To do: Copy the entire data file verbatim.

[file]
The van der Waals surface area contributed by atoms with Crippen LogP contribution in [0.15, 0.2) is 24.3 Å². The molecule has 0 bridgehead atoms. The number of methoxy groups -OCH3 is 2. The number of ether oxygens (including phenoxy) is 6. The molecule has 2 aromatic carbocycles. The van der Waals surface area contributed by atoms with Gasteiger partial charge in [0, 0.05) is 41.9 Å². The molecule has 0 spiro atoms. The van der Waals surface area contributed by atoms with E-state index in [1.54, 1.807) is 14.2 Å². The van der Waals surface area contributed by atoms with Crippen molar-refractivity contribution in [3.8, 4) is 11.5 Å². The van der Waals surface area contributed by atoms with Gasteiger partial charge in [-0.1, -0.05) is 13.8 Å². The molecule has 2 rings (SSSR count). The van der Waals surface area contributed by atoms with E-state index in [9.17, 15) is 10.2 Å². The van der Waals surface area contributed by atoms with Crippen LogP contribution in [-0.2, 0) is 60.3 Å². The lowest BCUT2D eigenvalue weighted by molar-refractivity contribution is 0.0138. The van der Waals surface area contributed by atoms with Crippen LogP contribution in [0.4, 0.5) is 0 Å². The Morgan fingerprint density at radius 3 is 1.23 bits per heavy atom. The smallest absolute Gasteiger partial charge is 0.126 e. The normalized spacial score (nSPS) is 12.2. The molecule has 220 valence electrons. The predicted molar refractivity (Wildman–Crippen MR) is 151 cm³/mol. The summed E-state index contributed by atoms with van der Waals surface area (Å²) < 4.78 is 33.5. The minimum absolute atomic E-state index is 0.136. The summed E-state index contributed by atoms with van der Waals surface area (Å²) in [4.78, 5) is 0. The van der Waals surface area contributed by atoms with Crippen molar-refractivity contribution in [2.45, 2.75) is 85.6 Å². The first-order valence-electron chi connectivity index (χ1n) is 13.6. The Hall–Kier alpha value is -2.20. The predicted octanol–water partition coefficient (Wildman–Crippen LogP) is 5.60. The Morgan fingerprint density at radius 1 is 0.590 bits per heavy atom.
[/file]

The van der Waals surface area contributed by atoms with Crippen LogP contribution in [0.15, 0.2) is 24.3 Å². The molecule has 0 bridgehead atoms. The number of methoxy groups -OCH3 is 2. The number of ether oxygens (including phenoxy) is 6. The molecule has 2 aromatic carbocycles. The van der Waals surface area contributed by atoms with Gasteiger partial charge in [0, 0.05) is 41.9 Å². The molecule has 0 spiro atoms. The van der Waals surface area contributed by atoms with E-state index in [1.54, 1.807) is 14.2 Å². The van der Waals surface area contributed by atoms with Crippen molar-refractivity contribution in [3.8, 4) is 11.5 Å². The van der Waals surface area contributed by atoms with Gasteiger partial charge in [-0.1, -0.05) is 13.8 Å². The molecule has 2 rings (SSSR count). The van der Waals surface area contributed by atoms with E-state index in [9.17, 15) is 10.2 Å². The van der Waals surface area contributed by atoms with Crippen LogP contribution in [-0.2, 0) is 60.3 Å². The lowest BCUT2D eigenvalue weighted by molar-refractivity contribution is 0.0138. The van der Waals surface area contributed by atoms with Crippen LogP contribution in [0.4, 0.5) is 0 Å². The Morgan fingerprint density at radius 3 is 1.23 bits per heavy atom. The smallest absolute Gasteiger partial charge is 0.126 e. The normalized spacial score (nSPS) is 12.2. The molecule has 220 valence electrons. The predicted molar refractivity (Wildman–Crippen MR) is 151 cm³/mol. The summed E-state index contributed by atoms with van der Waals surface area (Å²) < 4.78 is 33.5. The minimum absolute atomic E-state index is 0.136. The summed E-state index contributed by atoms with van der Waals surface area (Å²) in [4.78, 5) is 0. The van der Waals surface area contributed by atoms with Crippen molar-refractivity contribution in [2.45, 2.75) is 85.6 Å². The first-order valence-electron chi connectivity index (χ1n) is 13.6. The Hall–Kier alpha value is -2.20. The predicted octanol–water partition coefficient (Wildman–Crippen LogP) is 5.60. The Morgan fingerprint density at radius 1 is 0.590 bits per heavy atom.